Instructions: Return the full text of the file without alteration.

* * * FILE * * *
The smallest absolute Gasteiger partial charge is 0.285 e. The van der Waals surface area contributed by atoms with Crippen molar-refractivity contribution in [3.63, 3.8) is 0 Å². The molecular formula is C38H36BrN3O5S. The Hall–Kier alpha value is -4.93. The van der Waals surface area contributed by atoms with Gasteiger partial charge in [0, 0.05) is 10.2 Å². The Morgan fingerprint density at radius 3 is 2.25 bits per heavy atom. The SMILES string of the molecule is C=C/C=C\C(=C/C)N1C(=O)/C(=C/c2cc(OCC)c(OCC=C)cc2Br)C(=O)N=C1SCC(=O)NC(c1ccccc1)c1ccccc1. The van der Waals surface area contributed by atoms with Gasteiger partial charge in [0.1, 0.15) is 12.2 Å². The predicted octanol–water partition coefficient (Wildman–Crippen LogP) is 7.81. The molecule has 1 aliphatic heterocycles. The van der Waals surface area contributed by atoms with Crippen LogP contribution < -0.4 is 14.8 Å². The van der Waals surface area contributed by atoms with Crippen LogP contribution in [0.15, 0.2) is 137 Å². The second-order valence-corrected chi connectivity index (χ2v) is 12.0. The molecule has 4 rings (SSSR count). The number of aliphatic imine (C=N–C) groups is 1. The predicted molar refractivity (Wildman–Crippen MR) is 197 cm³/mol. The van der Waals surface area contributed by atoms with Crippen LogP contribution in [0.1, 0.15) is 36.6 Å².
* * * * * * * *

The smallest absolute Gasteiger partial charge is 0.285 e. The van der Waals surface area contributed by atoms with Crippen molar-refractivity contribution in [3.63, 3.8) is 0 Å². The molecular formula is C38H36BrN3O5S. The Hall–Kier alpha value is -4.93. The van der Waals surface area contributed by atoms with Gasteiger partial charge in [0, 0.05) is 10.2 Å². The Morgan fingerprint density at radius 3 is 2.25 bits per heavy atom. The SMILES string of the molecule is C=C/C=C\C(=C/C)N1C(=O)/C(=C/c2cc(OCC)c(OCC=C)cc2Br)C(=O)N=C1SCC(=O)NC(c1ccccc1)c1ccccc1. The van der Waals surface area contributed by atoms with Gasteiger partial charge in [0.1, 0.15) is 12.2 Å². The predicted octanol–water partition coefficient (Wildman–Crippen LogP) is 7.81. The molecule has 1 aliphatic heterocycles. The van der Waals surface area contributed by atoms with Crippen LogP contribution < -0.4 is 14.8 Å². The van der Waals surface area contributed by atoms with Crippen LogP contribution in [0.15, 0.2) is 137 Å². The second-order valence-corrected chi connectivity index (χ2v) is 12.0. The molecule has 4 rings (SSSR count). The number of aliphatic imine (C=N–C) groups is 1. The predicted molar refractivity (Wildman–Crippen MR) is 197 cm³/mol. The van der Waals surface area contributed by atoms with Crippen LogP contribution in [0.1, 0.15) is 36.6 Å².